Study: Pirated software carries high-risk malware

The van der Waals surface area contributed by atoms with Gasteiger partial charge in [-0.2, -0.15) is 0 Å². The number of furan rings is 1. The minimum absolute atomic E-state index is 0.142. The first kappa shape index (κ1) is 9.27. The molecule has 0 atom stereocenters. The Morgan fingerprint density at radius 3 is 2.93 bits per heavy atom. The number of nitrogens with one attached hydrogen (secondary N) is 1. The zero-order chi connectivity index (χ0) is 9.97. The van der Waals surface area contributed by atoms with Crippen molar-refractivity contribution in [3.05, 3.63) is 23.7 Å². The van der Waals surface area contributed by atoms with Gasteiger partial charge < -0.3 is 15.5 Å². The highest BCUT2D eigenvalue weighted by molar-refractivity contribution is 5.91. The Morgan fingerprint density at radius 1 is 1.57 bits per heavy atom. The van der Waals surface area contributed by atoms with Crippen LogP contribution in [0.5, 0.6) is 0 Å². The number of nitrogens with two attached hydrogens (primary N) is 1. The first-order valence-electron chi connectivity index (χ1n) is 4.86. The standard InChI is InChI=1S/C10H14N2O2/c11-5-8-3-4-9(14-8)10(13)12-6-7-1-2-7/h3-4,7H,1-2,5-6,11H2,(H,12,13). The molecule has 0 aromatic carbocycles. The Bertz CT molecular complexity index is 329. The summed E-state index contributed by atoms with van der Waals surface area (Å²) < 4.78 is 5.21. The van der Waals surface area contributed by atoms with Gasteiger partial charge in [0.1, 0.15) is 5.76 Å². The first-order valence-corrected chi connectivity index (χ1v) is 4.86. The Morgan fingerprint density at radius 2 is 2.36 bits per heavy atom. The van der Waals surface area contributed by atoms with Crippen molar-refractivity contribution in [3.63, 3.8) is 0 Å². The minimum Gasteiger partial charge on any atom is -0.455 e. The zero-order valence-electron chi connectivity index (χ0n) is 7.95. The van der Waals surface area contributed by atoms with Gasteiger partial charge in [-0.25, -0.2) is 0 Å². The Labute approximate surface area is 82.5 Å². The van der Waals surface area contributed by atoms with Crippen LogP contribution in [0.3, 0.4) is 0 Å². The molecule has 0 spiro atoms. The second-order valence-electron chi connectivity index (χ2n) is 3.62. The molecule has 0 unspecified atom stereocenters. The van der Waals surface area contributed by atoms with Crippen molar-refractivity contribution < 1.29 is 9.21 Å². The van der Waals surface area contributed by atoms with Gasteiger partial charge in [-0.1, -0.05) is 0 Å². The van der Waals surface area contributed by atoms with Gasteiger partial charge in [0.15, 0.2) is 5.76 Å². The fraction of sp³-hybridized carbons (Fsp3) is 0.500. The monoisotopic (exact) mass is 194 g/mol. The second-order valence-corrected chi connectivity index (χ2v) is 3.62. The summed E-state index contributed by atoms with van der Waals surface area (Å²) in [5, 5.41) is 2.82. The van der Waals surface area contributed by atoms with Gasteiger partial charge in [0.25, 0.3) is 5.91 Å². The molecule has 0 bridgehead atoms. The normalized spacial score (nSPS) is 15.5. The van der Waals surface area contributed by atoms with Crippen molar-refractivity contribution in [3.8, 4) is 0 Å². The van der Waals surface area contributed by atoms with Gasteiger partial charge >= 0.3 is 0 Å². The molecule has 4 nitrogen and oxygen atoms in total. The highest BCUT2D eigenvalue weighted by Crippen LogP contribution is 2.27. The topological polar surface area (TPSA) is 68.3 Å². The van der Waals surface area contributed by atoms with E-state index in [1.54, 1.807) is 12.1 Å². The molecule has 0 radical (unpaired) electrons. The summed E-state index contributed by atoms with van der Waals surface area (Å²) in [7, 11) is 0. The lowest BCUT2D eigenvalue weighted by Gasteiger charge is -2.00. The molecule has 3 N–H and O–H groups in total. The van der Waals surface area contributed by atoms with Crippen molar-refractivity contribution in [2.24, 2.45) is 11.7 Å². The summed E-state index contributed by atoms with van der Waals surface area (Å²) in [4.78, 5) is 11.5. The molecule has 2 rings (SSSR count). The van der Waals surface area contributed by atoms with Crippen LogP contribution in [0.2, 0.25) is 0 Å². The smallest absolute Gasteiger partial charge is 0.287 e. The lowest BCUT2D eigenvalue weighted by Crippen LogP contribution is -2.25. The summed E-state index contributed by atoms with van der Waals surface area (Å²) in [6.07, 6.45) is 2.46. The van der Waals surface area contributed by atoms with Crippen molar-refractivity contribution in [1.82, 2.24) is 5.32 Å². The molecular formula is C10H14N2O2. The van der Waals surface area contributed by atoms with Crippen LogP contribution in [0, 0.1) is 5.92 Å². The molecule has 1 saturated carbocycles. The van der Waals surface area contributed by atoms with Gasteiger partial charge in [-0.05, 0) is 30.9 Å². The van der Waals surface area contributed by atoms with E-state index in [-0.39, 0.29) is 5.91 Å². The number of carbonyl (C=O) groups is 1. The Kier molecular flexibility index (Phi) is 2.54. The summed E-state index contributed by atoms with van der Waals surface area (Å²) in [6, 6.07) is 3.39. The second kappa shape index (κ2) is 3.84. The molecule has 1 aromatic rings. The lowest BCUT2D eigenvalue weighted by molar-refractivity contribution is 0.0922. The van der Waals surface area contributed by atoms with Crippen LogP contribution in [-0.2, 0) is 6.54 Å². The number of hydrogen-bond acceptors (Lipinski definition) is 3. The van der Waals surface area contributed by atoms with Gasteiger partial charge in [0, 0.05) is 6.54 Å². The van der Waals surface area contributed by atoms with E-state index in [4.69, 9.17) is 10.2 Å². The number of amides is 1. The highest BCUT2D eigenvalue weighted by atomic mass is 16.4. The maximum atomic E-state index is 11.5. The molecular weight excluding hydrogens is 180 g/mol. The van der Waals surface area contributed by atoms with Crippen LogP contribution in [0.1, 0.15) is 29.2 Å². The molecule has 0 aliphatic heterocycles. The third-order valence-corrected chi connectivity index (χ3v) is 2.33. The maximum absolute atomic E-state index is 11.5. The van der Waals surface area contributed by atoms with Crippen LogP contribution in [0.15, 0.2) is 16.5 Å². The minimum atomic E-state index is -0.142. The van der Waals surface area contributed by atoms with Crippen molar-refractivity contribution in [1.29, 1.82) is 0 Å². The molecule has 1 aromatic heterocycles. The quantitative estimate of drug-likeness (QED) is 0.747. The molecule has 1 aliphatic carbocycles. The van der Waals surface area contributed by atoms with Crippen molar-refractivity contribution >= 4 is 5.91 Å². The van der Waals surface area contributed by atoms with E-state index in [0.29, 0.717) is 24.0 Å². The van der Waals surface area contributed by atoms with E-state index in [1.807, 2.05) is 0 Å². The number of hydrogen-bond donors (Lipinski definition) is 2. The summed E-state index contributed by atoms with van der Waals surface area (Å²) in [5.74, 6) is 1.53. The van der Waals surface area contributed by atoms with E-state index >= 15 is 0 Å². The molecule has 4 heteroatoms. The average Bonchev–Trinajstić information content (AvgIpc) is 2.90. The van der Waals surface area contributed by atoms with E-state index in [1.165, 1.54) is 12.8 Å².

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The analysis was conducted by Microsoft?s Security Forensics team on 118 samples purchased from resellers in Indonesia, Malaysia, Philippines, Thailand, and Vietnam. In total, the preliminary test sample surfaced nearly 2,000 instances of malware and virus infections ? including highly dangerous backdoors, hijackers, droppers, bots, crackers, password stealers, and trojans. The research further revealed that in 77 percent of the computers examined, Windows Update had been disabled or re-routed to third-party services. Cybercriminals use malware for a range of invasive activities generating illegal profit ? from stealing consumers? banking and credit card information, to spamming their e-mail and social media contacts with fraudulent requests for charitable donations or bogus offers (e.g., for counterfeit prescription drugs). Increasingly, these activities are conducted by or at the direction of organized, for-profit criminal enterprises. For businesses, the risks associated with using malware-infected, pirated software include low IT productivity, critical system failures and disruptions of service, and theft of confidential company data leading to severe financial loss and reputational harm. ?This study clearly shows that using counterfeit software is a dangerous proposition,? said Keshav Dhakad, Microsoft?s regional director of intellectual property for Asia-Pacific and Japan. ?Pirated software is a breeding ground for cybercrime, and the cost of using it is potentially much higher than the price of buying genuine in the first place. We want to help consumers understand the risks involved and the steps they can take to ensure a safe and secure PC experience.? According to the 2012 Norton Cybercrime Report, the global consumer cost of cybercrime is $100 billion annually, with an average per-victim impact of $197. ?This study shows that using pirated software does more harm than good to people. It puts people at risk because it does not guarantee the safety of sensitive data, activities and communications from cybercriminals who intend to cause harm,? said Ricardo Blancaflor, director general of the Intellectual Property Office of the Philippines (IPOPHL), which is a member of the Pilipinas Anti-Piracy Team (PAPT). ?Another alarming possibility is that not all users are aware that they may be using illegal software. Some retailers would offer to install programs containing malware in brand new PCs of their customers,? he said. Blancaflor said software piracy is a violation of Republic Act 9239 or the Optical Media Act and is a crime punishable by up to nine years of imprisonment and a fine of up to P1.5 million under Republic Act 8293 or the Intellectual Property Code of the Philippines. ]]>

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